Portersí depth of flavor and appearance come from the
use of black patent malts and roasted, unmalted barley. Definitely
a cool month or winter variety of ale, which should never be
served too cold. Thought to have been introduced to Britain in
the early 18th century. The name developed from the fact that
train porters in England used to sell Porter to passengers. People
would shout out, "Porter!".
Scotch Ale/Scottish Ale, a.k.a. Wee Heavy (A): If beer
has a rough equivalent to single malt Scotch Whisky, this is
it. The best are heavily malted, full-bodied, show a deep amber-auburn
hue, and offer a husky texture that fills the mouth like few
other beer styles. The deep, grainy, mashy flavor and dark tone
are the products of the roasted barley malt. Only a few can be
located in the U.S.
Seasonal/Winter/Christmas Beers (S): Special brews have
long been produced for consumption during the winter solstice/Christmas
holidays. These beers, which more often than not are ales, are
frequently enhanced with spices like nutmeg, cinnamon, cloves,
coriander, and ginger. Appropriate for the season, of little
use past then.
Smoked Beer/Rauchbier (S): Smoke beers can be either lagers
or ales. The smoky aroma and flavor is derived from the drying
of the barley malt in kilns. The brewers in Bamburg, Germany
fire their kilns with beechwood for the smoke flavor. American
brewers employ hickory, apple, alder, and maple woods while other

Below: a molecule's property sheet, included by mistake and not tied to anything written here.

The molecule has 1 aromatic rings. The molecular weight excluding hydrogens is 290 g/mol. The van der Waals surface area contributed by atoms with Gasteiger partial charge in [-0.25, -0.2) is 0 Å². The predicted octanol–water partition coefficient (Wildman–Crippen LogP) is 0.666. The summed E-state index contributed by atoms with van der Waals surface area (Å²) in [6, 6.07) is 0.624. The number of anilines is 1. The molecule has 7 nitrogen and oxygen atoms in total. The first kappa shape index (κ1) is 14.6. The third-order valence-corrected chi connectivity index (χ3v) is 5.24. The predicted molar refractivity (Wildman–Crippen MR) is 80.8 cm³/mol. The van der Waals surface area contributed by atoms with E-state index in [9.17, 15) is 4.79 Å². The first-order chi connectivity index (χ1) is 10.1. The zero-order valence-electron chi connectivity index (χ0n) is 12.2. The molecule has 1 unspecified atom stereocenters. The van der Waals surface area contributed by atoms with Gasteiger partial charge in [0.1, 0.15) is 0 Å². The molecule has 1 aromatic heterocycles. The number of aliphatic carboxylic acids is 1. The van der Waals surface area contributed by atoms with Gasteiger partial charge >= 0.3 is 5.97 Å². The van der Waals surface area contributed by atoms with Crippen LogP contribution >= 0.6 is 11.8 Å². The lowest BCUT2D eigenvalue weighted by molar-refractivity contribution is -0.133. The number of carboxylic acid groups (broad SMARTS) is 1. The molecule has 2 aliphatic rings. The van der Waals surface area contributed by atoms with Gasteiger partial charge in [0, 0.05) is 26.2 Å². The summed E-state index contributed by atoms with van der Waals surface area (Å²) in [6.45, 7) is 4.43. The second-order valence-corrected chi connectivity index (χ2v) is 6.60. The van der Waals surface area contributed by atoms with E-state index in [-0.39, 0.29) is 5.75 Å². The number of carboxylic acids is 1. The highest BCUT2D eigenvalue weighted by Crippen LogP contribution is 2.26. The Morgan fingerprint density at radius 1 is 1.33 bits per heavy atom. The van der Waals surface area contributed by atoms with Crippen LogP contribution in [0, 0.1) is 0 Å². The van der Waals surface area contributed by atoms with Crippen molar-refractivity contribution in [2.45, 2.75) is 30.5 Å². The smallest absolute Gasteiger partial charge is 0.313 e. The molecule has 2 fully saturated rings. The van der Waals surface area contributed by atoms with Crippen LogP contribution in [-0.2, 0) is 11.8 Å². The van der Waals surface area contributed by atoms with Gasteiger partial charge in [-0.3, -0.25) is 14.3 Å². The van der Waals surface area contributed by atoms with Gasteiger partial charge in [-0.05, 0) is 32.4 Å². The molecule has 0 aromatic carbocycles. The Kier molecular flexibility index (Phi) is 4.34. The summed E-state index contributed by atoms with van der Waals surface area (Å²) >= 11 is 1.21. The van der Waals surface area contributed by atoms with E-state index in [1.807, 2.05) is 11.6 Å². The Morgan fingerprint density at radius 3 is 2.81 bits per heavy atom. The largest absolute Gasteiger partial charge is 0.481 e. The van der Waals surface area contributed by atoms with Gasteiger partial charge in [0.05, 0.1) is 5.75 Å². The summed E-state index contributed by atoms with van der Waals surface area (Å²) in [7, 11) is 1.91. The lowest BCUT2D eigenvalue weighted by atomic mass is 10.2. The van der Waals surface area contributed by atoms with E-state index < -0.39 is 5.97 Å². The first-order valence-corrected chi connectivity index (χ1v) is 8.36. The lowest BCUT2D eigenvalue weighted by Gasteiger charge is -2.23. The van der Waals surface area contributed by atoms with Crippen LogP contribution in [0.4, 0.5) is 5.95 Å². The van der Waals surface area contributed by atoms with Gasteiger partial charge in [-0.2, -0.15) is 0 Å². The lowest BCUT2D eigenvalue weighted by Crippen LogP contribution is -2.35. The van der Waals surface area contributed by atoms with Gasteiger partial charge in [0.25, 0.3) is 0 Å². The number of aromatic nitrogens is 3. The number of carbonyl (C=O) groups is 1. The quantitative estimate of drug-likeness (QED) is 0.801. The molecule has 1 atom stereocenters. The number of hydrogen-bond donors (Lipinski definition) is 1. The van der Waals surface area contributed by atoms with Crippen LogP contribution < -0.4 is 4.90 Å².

brewers simply use peated malt. Admirers of single malt Scotches
from the island of Islay might take note of smoked beers for
their summer drinking.
Steam Beer (S): This idiosyncratic beer combines the ale
and lager brewing processes, in that, it is a bottom fermenting
beer fermented at temperatures that are normally utilized for
top fermenting varieties. Germany has long espoused steam beers
which they call dampfbiers, but itís been a San Francisco
brewer, Anchor, who has championed the steam beer cause in the
Stout (A): A broad subcategory of the meatiest, most complex,
and darkest of top-fermented ales that includes Oatmeal, Cream,
Dry, Sweet, and Imperial. More potent than Porter, Stouts are
like a meal in themselves and in the past have been viewed as
such. Stout is a beer category that one works up to rather than
employs as a launching point. Stouts range in taste from dry,
velvety, and roasted to sweet, thick, creamy, and chocolatey.
Strong Ale, a.k.a. Old English Ale (A): A very potent,
endowed, texturally bulky ale that runs in color from pale amber
to tawny and in bouquet and flavor from almond-like to fruity
to creamy sweet. Usually quite bitter to the taste and low in
Vienna (L): See Marzen/Oktoberfest.
Wheat/Weizen/White/Weissbier/Wit (S): The majority of
brewers believe that the malt made from barley grain makes the
best beer. Others tout wheat beers as the best. Wheat is, after
all, the most cultivated grain (though like its cousin barley
is really a grass) on the planet. Normally light to medium in
body, these golden, extremely fizzy, lower in alcohol beers are
made mostly from wheat malt with some measure of barley malt
thrown in for balance. They are commonly very tart, dry, and
yeasty to the taste. Some, especially those from Europe, exhibit
a lovely yellow fruit bouquet that can be immensely pleasurable.
Very similar in appearance to French pastis such as Pernod or
Ricard, part of the package of wheat beers is a harmless cloudiness
© 2011 F. Paul Pacult
All rights reserved.